Asperger's Syndrome in Young Children: A Developmental Guide for Parents and Professionals

By Laurie Leventhal-Belfer; Cassandra Coe | Go to book overview

CHAPTER 2
The World of the Young Child
with Asperger's Syndrome

The children described in Chapter 1 remind us how rich and playful the world of the young child is. Three- to five-year-olds are embarking on a path of learning to reason, control their impulses, and make friends. They are entering that intricate world of negotiating the complexities of their peer group, a task that continues throughout their lives. In our Preface, we provided a brief overview of what Asperger's Syndrome is, with social and communication issues being core areas of challenge for these children. Given that these areas of development are central to the life of the young child, we can then ask: how does the young child with Asperger's Syndrome manage the tasks of his age? How does he experience and make sense of the social world around him? What does it mean when he talks about friends? What is he feeling when he smiles at times one would expect him to be feeling mad, or when he looks angry when we would expect him to be happy?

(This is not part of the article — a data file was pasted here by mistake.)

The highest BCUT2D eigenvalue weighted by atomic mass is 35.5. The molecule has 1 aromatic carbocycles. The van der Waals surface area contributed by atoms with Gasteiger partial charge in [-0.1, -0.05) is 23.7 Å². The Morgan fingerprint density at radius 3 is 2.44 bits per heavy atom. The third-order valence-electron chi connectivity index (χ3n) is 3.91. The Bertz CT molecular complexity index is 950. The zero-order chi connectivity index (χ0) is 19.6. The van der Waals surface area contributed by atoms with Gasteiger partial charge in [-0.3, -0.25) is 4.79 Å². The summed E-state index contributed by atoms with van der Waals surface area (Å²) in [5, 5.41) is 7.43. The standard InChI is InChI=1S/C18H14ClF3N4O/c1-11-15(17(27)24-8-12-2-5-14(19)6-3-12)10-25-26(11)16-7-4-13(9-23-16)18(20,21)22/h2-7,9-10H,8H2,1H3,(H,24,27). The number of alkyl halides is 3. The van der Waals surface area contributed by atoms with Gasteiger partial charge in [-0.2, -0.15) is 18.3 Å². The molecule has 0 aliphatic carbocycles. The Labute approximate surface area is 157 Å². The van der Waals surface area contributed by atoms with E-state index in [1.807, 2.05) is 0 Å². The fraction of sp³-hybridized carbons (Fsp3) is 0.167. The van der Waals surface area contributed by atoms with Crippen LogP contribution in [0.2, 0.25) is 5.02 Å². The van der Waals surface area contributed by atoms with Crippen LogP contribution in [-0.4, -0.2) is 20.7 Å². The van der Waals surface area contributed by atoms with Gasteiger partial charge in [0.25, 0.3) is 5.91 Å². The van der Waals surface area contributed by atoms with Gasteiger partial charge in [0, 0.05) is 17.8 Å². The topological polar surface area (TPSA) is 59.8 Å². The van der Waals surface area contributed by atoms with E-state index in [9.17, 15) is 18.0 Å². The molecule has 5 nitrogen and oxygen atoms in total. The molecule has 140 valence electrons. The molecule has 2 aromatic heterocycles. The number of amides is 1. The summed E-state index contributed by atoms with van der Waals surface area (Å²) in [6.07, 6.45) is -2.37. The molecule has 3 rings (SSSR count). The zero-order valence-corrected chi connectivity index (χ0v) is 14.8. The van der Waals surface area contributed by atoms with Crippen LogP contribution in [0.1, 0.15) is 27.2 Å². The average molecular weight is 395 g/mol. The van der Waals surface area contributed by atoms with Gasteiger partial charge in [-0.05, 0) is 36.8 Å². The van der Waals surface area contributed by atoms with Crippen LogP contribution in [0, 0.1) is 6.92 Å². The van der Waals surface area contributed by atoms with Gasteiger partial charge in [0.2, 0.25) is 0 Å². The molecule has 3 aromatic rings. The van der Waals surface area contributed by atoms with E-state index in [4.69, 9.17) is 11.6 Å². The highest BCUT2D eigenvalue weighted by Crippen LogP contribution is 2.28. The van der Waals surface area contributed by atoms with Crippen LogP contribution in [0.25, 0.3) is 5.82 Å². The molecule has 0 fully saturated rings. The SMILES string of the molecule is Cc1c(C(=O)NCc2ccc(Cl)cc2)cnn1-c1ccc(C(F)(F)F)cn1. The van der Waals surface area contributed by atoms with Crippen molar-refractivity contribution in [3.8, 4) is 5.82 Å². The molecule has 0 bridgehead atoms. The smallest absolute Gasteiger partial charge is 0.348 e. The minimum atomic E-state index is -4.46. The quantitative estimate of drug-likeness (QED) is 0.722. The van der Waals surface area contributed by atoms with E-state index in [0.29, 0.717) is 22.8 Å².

In this chapter we explore these questions by walking through the areas of development outlined briefly in Chapter 1, and describing the strengths and challenges that children with Asperger's Syndrome face in each area. It is crucial to remember that every child is unique and that the range of symptoms within each child varies greatly. Therefore, as parents you may read through this chapter and feel that some characteristics describe your child [to a t] while others don't. We hope that even when you read about qualities you think don't fit your child, your understanding of your own children will still increase, because at the root of many of these behaviors (albeit expressed differently) are the challenges in communication and socialization. Throughout this book, you will see that there is a wide continuum with some children struggling with many features of the Syndrome and other children who have much milder presentations.

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